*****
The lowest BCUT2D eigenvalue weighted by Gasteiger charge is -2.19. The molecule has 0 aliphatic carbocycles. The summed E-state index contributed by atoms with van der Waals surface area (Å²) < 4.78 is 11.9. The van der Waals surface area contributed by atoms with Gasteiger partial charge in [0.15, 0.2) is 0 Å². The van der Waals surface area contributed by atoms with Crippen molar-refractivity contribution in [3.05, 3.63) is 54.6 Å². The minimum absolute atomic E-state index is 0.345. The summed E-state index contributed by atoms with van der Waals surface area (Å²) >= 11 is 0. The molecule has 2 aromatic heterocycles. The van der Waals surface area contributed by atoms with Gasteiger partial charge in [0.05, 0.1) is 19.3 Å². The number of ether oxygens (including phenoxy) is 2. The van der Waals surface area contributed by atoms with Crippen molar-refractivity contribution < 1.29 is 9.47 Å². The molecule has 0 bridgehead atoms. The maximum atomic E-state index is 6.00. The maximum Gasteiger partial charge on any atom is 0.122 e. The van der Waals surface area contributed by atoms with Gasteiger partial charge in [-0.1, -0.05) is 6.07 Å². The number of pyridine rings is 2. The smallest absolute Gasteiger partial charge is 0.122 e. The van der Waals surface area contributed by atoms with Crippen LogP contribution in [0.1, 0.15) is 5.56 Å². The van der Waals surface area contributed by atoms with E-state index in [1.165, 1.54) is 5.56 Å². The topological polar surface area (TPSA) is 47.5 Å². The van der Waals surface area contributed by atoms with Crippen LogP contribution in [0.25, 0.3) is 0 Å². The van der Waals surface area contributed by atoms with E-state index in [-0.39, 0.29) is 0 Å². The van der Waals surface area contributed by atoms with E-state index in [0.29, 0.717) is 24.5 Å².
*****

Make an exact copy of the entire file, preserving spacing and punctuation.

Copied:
The lowest BCUT2D eigenvalue weighted by Gasteiger charge is -2.19. The molecule has 0 aliphatic carbocycles. The summed E-state index contributed by atoms with van der Waals surface area (Å²) < 4.78 is 11.9. The van der Waals surface area contributed by atoms with Gasteiger partial charge in [0.15, 0.2) is 0 Å². The van der Waals surface area contributed by atoms with Crippen molar-refractivity contribution in [3.05, 3.63) is 54.6 Å². The minimum absolute atomic E-state index is 0.345. The summed E-state index contributed by atoms with van der Waals surface area (Å²) >= 11 is 0. The molecule has 2 aromatic heterocycles. The van der Waals surface area contributed by atoms with Gasteiger partial charge in [0.05, 0.1) is 19.3 Å². The number of ether oxygens (including phenoxy) is 2. The van der Waals surface area contributed by atoms with Crippen molar-refractivity contribution < 1.29 is 9.47 Å². The molecule has 0 bridgehead atoms. The maximum atomic E-state index is 6.00. The maximum Gasteiger partial charge on any atom is 0.122 e. The van der Waals surface area contributed by atoms with Gasteiger partial charge in [-0.1, -0.05) is 6.07 Å². The number of pyridine rings is 2. The smallest absolute Gasteiger partial charge is 0.122 e. The van der Waals surface area contributed by atoms with Crippen LogP contribution in [0.1, 0.15) is 5.56 Å². The van der Waals surface area contributed by atoms with E-state index in [1.165, 1.54) is 5.56 Å². The topological polar surface area (TPSA) is 47.5 Å². The van der Waals surface area contributed by atoms with Crippen LogP contribution in [0.25, 0.3) is 0 Å². The van der Waals surface area contributed by atoms with E-state index in [-0.39, 0.29) is 0 Å². The van der Waals surface area contributed by atoms with E-state index in [0.29, 0.717) is 24.5 Å².